CSU Civil and Environmental Engineering Professor Bruce Ellingwood ranked as the sixth most-cited civil engineering author in a Stanford University worldwide citation survey, published in PLoS. Scopus citation data for 6 million scientists in 22 major fields and 176 sub-fields were analyzed. 100,000 scientists were sorted and ranked by a composite point index, excluding self-citations.
Ellingwood was honored to be listed in the company of colleagues he highly respects but hesitant to put much stock in the rankings. The ranking certainly is an indicator of his many contributions to the field, but such measurements are often dubious or misinterpreted.
“Naturally, I was very pleased but was somewhat skeptical about my place in these rankings because they can be so easily manipulated,” Ellingwood said.
The survey covered citations from 1996 to 2017 and was filtered by six different weights, taking into account the first, last or corresponding author, the number of authors per paper and reciprocal citations.
“The results of this citation survey conducted by Stanford simply further attest to Bruce’s preeminent national and international stature as a researcher and scholar,” said Professor Charles Shackelford, head of the Department of Civil and Environmental Engineering. “Bruce has significantly increased the visibility of our department, especially in structural engineering and structural mechanics, and he has had a major impact on our students and faculty. We feel fortunate to include him as a member of our faculty and department.”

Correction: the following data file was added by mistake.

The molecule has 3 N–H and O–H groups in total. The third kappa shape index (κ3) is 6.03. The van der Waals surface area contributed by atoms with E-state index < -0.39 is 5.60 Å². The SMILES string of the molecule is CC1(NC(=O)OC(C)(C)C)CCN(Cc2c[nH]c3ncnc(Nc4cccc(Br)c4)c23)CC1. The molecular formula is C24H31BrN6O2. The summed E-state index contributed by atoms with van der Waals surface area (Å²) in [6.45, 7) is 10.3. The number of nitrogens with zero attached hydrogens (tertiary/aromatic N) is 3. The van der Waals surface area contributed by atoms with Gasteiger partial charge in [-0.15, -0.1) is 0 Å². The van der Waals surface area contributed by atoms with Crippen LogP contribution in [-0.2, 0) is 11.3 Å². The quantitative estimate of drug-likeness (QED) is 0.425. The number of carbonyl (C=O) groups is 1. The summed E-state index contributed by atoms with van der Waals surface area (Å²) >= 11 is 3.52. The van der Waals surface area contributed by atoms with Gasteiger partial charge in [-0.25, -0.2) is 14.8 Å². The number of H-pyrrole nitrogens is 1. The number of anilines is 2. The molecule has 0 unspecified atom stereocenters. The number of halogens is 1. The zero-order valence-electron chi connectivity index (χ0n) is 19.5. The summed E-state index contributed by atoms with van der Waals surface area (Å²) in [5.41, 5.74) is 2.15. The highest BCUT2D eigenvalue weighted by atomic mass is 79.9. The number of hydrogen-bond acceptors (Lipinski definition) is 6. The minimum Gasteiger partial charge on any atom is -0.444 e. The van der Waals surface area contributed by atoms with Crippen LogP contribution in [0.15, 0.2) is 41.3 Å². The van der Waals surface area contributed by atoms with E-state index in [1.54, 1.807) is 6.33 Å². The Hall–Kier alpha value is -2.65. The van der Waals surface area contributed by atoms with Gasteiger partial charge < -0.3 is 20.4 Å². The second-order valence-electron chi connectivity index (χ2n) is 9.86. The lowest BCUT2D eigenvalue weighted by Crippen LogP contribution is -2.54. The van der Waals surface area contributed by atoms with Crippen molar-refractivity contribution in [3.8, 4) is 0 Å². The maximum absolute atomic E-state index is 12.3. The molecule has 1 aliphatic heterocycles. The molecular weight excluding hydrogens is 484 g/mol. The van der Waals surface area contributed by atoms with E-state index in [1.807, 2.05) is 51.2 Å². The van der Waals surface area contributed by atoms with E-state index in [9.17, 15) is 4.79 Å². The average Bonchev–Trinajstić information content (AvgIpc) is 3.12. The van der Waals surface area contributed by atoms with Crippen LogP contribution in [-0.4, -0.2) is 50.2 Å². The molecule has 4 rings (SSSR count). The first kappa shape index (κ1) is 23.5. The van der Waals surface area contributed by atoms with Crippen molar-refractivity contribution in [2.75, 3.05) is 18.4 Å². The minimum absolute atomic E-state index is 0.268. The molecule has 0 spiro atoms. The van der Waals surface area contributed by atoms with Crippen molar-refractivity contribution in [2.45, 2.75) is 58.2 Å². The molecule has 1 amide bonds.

Ellingwood’s research and professional interests focus on the application of probability and statistics to structural engineering, particularly in structural reliability theory and probabilistic risk assessment. He is internationally recognized as an authority on structural load modeling, reliability and risk analysis of engineered facilities, and as a leader in the technical development and implementation of probability-based codified design standards for building structures. He is editor of Structural Safety and serves on six other editorial boards. In addition, he’s a member of the National Academy of Engineering and a Distinguished Member of the American Society of Civil Engineers.
Ellingwood has taught part time at CSU since retiring from Georgia Tech in 2013, and he has co-directed the National Institute of Standards and Technology-sponsored Center of Excellence for Risk-based Community Resilience Planning since February 2015.
“It has been a marvelous opportunity to continue to advise graduate students on their research and to mentor younger faculty,” Ellingwood said of his time at CSU. “I’ve also enjoyed my involvement in the NIST center immensely, as it has allowed me to think outside the traditional boundaries of my discipline of structural reliability and risk analysis. All in all, it’s been a rewarding experience for me and, I hope, for CSU as well.”